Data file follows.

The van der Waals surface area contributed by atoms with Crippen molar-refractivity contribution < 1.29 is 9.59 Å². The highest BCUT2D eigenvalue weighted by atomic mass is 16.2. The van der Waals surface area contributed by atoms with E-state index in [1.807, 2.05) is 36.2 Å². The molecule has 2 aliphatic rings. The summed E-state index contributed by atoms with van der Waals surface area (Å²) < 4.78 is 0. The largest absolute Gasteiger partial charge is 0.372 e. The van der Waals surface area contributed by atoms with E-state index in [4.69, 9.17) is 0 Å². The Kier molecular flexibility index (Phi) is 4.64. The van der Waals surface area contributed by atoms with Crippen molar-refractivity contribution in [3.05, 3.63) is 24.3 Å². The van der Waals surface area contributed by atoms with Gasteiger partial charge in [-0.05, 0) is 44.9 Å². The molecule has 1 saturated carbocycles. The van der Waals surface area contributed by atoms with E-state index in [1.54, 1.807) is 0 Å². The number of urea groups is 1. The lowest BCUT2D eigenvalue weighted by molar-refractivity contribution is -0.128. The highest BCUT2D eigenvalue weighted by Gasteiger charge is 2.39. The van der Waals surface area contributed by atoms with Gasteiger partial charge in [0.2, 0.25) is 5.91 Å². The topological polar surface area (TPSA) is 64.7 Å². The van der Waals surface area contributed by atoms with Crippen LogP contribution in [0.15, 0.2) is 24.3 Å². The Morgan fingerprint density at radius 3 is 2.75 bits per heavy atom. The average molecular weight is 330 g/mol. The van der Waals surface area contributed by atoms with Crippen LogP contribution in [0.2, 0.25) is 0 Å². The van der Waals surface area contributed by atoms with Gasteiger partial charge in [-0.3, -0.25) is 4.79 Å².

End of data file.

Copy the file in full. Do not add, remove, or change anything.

The van der Waals surface area contributed by atoms with Crippen molar-refractivity contribution < 1.29 is 9.59 Å². The highest BCUT2D eigenvalue weighted by atomic mass is 16.2. The van der Waals surface area contributed by atoms with E-state index in [1.807, 2.05) is 36.2 Å². The molecule has 2 aliphatic rings. The summed E-state index contributed by atoms with van der Waals surface area (Å²) < 4.78 is 0. The largest absolute Gasteiger partial charge is 0.372 e. The van der Waals surface area contributed by atoms with E-state index in [4.69, 9.17) is 0 Å². The Kier molecular flexibility index (Phi) is 4.64. The van der Waals surface area contributed by atoms with Crippen molar-refractivity contribution in [3.05, 3.63) is 24.3 Å². The van der Waals surface area contributed by atoms with Gasteiger partial charge in [-0.05, 0) is 44.9 Å². The molecule has 1 saturated carbocycles. The van der Waals surface area contributed by atoms with E-state index in [1.54, 1.807) is 0 Å². The number of urea groups is 1. The lowest BCUT2D eigenvalue weighted by molar-refractivity contribution is -0.128. The highest BCUT2D eigenvalue weighted by Gasteiger charge is 2.39. The van der Waals surface area contributed by atoms with Gasteiger partial charge in [0.2, 0.25) is 5.91 Å². The topological polar surface area (TPSA) is 64.7 Å². The van der Waals surface area contributed by atoms with Crippen LogP contribution in [0.15, 0.2) is 24.3 Å². The Morgan fingerprint density at radius 3 is 2.75 bits per heavy atom. The average molecular weight is 330 g/mol. The van der Waals surface area contributed by atoms with Crippen LogP contribution in [0.2, 0.25) is 0 Å². The van der Waals surface area contributed by atoms with Gasteiger partial charge in [-0.3, -0.25) is 4.79 Å².